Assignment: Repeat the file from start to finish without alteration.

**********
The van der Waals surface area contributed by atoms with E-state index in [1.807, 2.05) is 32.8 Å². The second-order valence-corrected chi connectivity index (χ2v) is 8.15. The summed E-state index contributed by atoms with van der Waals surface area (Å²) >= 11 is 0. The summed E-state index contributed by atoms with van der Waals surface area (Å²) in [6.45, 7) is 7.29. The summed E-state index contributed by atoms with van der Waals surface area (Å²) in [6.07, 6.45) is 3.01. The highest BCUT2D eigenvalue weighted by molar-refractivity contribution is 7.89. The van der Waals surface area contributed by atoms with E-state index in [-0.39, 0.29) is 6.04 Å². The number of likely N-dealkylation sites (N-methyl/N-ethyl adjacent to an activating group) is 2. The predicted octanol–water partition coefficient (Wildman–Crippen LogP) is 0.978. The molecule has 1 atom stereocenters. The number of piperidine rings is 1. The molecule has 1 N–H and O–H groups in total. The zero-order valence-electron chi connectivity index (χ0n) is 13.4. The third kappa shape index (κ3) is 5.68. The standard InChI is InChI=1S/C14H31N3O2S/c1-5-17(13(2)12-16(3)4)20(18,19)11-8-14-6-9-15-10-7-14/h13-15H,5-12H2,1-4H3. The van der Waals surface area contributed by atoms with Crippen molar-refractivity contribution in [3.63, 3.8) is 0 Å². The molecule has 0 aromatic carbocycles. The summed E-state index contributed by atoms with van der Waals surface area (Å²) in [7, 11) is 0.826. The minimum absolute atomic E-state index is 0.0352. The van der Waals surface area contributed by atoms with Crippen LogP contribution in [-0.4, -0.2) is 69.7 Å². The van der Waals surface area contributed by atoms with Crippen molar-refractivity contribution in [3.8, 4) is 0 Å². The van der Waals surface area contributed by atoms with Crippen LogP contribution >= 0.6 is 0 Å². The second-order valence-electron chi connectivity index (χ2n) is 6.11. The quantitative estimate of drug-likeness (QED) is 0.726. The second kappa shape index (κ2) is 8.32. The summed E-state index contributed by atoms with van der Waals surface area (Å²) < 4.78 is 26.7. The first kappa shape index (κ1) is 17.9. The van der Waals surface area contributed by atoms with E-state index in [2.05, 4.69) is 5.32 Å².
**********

The van der Waals surface area contributed by atoms with E-state index in [1.807, 2.05) is 32.8 Å². The second-order valence-corrected chi connectivity index (χ2v) is 8.15. The summed E-state index contributed by atoms with van der Waals surface area (Å²) >= 11 is 0. The summed E-state index contributed by atoms with van der Waals surface area (Å²) in [6.45, 7) is 7.29. The summed E-state index contributed by atoms with van der Waals surface area (Å²) in [6.07, 6.45) is 3.01. The highest BCUT2D eigenvalue weighted by molar-refractivity contribution is 7.89. The van der Waals surface area contributed by atoms with E-state index in [-0.39, 0.29) is 6.04 Å². The number of likely N-dealkylation sites (N-methyl/N-ethyl adjacent to an activating group) is 2. The predicted octanol–water partition coefficient (Wildman–Crippen LogP) is 0.978. The molecule has 1 atom stereocenters. The number of piperidine rings is 1. The molecule has 1 N–H and O–H groups in total. The zero-order valence-electron chi connectivity index (χ0n) is 13.4. The third kappa shape index (κ3) is 5.68. The standard InChI is InChI=1S/C14H31N3O2S/c1-5-17(13(2)12-16(3)4)20(18,19)11-8-14-6-9-15-10-7-14/h13-15H,5-12H2,1-4H3. The van der Waals surface area contributed by atoms with Crippen molar-refractivity contribution in [3.63, 3.8) is 0 Å². The molecule has 0 aromatic carbocycles. The summed E-state index contributed by atoms with van der Waals surface area (Å²) in [7, 11) is 0.826. The minimum absolute atomic E-state index is 0.0352. The van der Waals surface area contributed by atoms with Crippen LogP contribution in [-0.4, -0.2) is 69.7 Å². The van der Waals surface area contributed by atoms with Crippen molar-refractivity contribution in [3.8, 4) is 0 Å². The van der Waals surface area contributed by atoms with Crippen LogP contribution >= 0.6 is 0 Å². The second-order valence-electron chi connectivity index (χ2n) is 6.11. The quantitative estimate of drug-likeness (QED) is 0.726. The second kappa shape index (κ2) is 8.32. The summed E-state index contributed by atoms with van der Waals surface area (Å²) < 4.78 is 26.7. The first kappa shape index (κ1) is 17.9. The van der Waals surface area contributed by atoms with E-state index in [2.05, 4.69) is 5.32 Å².